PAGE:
Protecting healthy cells
Another important finding in the University of Kentucky study is that the grapeseed extract was not toxic to normal, healthy cells even as it helped cancer cells commit suicide.
This is hugely important because it shows, yet again, that Mother Nature’s medicine is far safer than medicine created by Man. Conventional chemotherapy chemicals are extremely toxic to healthy cells, which is why chemotherapy causes permanent brain damage (“chemo brain”), kidney damage and heart damage. Grapeseed extract, however, causes no such damage, and there has never been a person who died from eating grapes. (There have been millions, probably, who were killed by chemotherapy.)
As Professor Xianglin Shi, the lead researcher of the study, said in a BBC article: “These results could have implications for the incorporation of agents such as grapeseed extract into prevention or treatment of haematological (blood) malignancies and possibly other cancers. …What everyone seeks is an agent that has an effect on cancer cells but leaves normal cells alone, and this shows that grapeseed extract fits into this category.”
In other words, grapeseed extract is now a candidate for a natural chemotherapeutic agent.
Grapeseed extract and endurance
The benefits of grapeseed extract don’t stop with its anti-cancer potential, by the way: The antioxidant is also known to be extremely effective at reducing oxidative stress during exercise.
I posted another article today about the results of a fascinating preliminary clinical trial using grapeseed extract, the antioxidant used in Moxxor (which is a premium marine omega-3 oil supplement that contains grapeseed extract as one of its three ingredients).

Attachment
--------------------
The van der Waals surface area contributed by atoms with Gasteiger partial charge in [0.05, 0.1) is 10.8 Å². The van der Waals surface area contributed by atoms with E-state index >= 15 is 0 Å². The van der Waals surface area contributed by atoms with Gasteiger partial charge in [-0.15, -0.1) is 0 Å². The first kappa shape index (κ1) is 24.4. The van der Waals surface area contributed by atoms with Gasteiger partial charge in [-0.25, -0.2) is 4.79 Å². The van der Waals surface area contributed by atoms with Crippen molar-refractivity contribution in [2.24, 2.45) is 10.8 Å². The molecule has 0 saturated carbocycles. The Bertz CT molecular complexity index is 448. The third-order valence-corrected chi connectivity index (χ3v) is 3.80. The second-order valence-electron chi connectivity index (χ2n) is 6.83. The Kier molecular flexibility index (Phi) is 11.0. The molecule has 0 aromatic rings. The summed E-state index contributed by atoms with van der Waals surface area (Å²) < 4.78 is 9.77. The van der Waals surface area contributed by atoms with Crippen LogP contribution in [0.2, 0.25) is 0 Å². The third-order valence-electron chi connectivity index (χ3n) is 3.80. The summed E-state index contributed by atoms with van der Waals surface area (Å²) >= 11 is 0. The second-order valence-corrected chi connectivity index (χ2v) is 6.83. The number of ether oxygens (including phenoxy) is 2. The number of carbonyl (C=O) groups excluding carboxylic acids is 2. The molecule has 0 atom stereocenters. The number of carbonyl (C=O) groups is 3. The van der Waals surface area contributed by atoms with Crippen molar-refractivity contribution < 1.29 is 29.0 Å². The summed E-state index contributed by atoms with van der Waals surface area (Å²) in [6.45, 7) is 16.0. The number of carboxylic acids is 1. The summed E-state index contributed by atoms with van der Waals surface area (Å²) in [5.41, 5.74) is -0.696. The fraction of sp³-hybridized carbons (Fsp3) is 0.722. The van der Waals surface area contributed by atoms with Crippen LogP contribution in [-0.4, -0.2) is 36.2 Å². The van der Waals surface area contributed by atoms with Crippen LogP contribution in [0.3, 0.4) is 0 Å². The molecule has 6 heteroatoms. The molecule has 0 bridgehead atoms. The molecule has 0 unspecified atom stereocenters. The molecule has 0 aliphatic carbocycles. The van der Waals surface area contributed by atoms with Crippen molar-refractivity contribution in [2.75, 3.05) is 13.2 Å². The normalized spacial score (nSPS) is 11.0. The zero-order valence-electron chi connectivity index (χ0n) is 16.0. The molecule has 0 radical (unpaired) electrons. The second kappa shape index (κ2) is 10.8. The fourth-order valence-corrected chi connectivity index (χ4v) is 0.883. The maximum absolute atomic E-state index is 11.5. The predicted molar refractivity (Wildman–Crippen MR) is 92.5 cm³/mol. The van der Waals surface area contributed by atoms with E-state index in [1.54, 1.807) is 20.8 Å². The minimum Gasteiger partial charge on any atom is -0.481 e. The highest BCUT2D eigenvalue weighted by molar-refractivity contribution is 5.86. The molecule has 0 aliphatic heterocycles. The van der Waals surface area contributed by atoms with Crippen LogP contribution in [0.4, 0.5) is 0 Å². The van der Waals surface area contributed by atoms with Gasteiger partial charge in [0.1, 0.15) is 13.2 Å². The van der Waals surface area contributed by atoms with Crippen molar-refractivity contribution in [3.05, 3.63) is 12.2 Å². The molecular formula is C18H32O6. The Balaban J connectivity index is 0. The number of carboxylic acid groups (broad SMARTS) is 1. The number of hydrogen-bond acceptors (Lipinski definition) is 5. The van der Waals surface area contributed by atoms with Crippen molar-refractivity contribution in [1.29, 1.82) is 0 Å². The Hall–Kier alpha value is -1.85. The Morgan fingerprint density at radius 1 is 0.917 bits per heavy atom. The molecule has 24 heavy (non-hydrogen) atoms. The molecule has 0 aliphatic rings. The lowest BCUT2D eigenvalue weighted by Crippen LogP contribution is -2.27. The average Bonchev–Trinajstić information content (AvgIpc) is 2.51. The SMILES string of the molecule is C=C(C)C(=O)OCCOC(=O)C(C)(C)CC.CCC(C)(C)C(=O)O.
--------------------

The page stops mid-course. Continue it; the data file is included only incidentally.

The results of that clinical trial are extremely promising in showing that the grapeseed extract used in Moxxor may help reduce the level of oxidative stress experienced during exercise. This trial was conducted by Dr. Glenn Vile in conjunction with HortResearch, a New Zealand research institution.
This preliminary trial was conducted on competitive boat rowers who were given GSE one hour before engaging in vigorous exercise. (The trial was structured as a double-blind, randomized cross-over trial using placebo.) Results indicate that the rowers given GSE experienced a significant reduction of lactate dehydrogenase (LDH), a chemical marker for exercise-induced oxidative stress. The reduction level was 34% + / – 6%
You can read more about that clinical trial here: http://www.naturalnews.com/025247.html
In all, this is fantastic news about grapeseed extract, as it demonstrates the ability of this natural substance to kill cancer cells in the lab. Given that grapes are a safe and customary part of the food supply, and that grapes are naturally intended to contain seeds, it seems quite sensible to conclude that human beings were intended to eat grape seeds and derive health benefits from them. Buy more (seeded) grapes!
Grapeseed extract is also available as a nutritional supplement from numerous sources, but one thing you’ll notice about GSE in supplement form is that the actual nutrient is so tiny that most of the GSE supplements contain a lot of filler (silica, stearic acid, silicon dioxide, etc.). I’ve recently become more concerned about the cumulative levels of consumption of supplement fillers by people who take a lot of nutritional supplements, and I’m personally reducing my consumption of supplement pills while increasing my consumption of superfood-based powders and fresh product.
The best way to get grapeseed extract is by eating grape seeds. The second best way is to get it mixed in with a superfood powder or supplement that contains no filler. The least preferred way to get it is by taking a GSE capsule made with a lot of filler, so keep that in mind.